The Most Venerable members of the Maha Sangha,
Her Excellency Mrs. Lyutha Al-Mughairy, Acting President of the General Assembly,
Distinguished Co-Chair, His Excellency Mr. Virachai Plasai, Ambassador and Permanent Representative of the Kingdom of Thailand to the United Nations,
Ladies and Gentlemen,
I consider it a great honour and a privilege to have this opportunity to extend a warm welcome to you all and to address you on this very solemn occasion marking the Day of Vesak that commemorates the birth, the enlightenment and the demise of the Lord Buddha whom Buddhists all over the world consider as their greatest teacher and guide.
The month of June is also of particular significance to Buddhists in Sri Lanka. Tuesday the 2nd of June marked the Poson Poya the day Buddhism is recorded to have been introduced to Sri Lanka in 3rd century B.C. History records the dispatching of ArhatMahinda, son of the great emperor Asoka of India to Sri Lanka and his historic encounter with the king of Sri Lanka. This marks the beginnings of the religio-cultural links that were established between the two countries in that period and which endure to this day.
I cannot imagine a better place to reflect on the great doctrine or the Dhamma that the Buddha preached—a doctrine of peace and tolerance-- than the very seat of the United Nations where humanity has resolved to “practice tolerance and live together in peace with one another as good neighbours”. The Buddha’s teachings, nurtured by the principles of Maithri- loving kindness, Muditha- sympathetic joy, Karuna- compassion and Upekkha-equanimity, show the path to liberation and freedom of all living beings.
Ladies and Gentlemen,
I am always fascinated by the striking closeness between the very principles on which the United Nations is founded and the universal truths contained in the timeless message of the Buddha. It is interesting to note that the Buddha advocated many of these universal principles such as non-violence, peaceful resolution of disputes, building consensus and peaceful co-existence. This was more than two millennia before the UN Charter was adopted.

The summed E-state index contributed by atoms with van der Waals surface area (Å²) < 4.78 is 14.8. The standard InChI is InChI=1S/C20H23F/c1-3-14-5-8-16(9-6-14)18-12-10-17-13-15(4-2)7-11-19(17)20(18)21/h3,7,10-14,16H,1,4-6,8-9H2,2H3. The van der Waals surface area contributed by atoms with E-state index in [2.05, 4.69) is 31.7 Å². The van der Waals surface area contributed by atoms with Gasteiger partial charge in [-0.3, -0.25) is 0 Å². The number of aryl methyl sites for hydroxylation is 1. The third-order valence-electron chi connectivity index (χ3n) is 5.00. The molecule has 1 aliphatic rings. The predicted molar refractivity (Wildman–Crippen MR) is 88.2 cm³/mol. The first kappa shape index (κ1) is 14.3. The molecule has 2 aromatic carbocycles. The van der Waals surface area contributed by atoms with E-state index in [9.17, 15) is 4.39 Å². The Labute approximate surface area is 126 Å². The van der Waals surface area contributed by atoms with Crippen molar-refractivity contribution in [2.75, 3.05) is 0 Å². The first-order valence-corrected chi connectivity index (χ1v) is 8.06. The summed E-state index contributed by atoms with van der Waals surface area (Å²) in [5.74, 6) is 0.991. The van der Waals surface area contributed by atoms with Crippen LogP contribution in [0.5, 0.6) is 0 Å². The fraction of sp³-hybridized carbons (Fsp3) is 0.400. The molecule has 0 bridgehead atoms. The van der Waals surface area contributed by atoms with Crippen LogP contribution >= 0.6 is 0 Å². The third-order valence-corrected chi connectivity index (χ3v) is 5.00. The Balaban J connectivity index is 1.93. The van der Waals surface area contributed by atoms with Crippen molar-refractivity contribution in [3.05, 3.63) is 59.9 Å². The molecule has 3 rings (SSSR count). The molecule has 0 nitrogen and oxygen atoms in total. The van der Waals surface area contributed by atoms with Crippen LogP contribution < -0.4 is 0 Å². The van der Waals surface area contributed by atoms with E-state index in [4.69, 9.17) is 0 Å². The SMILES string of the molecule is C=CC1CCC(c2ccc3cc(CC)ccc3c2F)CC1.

He upheld the principles adopted by Lichchhavis, one of the most famous ruling confederate clans of his time in India as the key to democratic governance for the benefit of the people i.e. to “meet in harmony, discuss in harmony and rise in harmony”. Perhaps, this is one of the first instances where the ideas of consensus building and democratic governance had been conceptualized. The timelessness of the Buddha’s message is quite evident, as these are the same principles that we are trying to adhere to within the United Nations today, principles of justice, rule of law and good governance, for the greater good of all humanity, at a time when the established global order is coming under increasing stress and challenges.
In these troubled times when humanity is confronted by mutual distrust, hatred and violence, the universal laws that were propounded by the Buddha have the utmost relevance. The Buddha preached, I quote:
Na hi verena verāni- sammanti’dha kudācanam
Averena ca sammanti- esa dhammo sanantano
“In this world hatred never ceases by hatred; it ceases by love alone. This is an eternal law.” It is this universal and eternal law that we must keep in mind and make all endeavours to uphold when we deliberate within these walls, amidst rising tensions across the world.
At the United Nations, we are striving as representatives of the international community of states to serve humanity and make the world a better place for future generations. However, I often wonder whether we can bring about real changes to the world only by adopting resolutions and making laws, without first mending the hearts and minds of the people and changing from within. Because, the mind of the individual is crucial. This is aptly reflected in the Constitution of the United Nations Educational, Scientific and Cultural Organization (UNESCO) wherein it is stated: “since wars begin in the minds of men, it is in the minds of men that the defences of peace must be constructed”
The Buddha too emphasized the need for this change of the individual from within. I quote:
Yo sahassam sahassena- sangāme mānuse jine
Ekañ ca jeyya attānam- sa ve sangāmajuttamo
“To conquer oneself is nobler than conquering thousands of men in a battlefield. Such a man, who conquers himself, is the greatest of conquerors.”
This is the greatest lesson we can learn as we commemorate the triple noble events of the life of the Buddha today.
Excellencies, Ladies and Gentlemen,
I feel extremely privileged to be part of the organizing committee of this year’s UN Vesak Day celebrations in keeping with the General Assembly resolution 54/115. My heartfelt appreciation goes to His Excellency the Ambassador and Permanent Representative of the Kingdom of Thailand for taking the lead in this meritorious endeavor.
May all beings be happy! (Sabbe satta bhavanthu sukhitatta).
I thank you.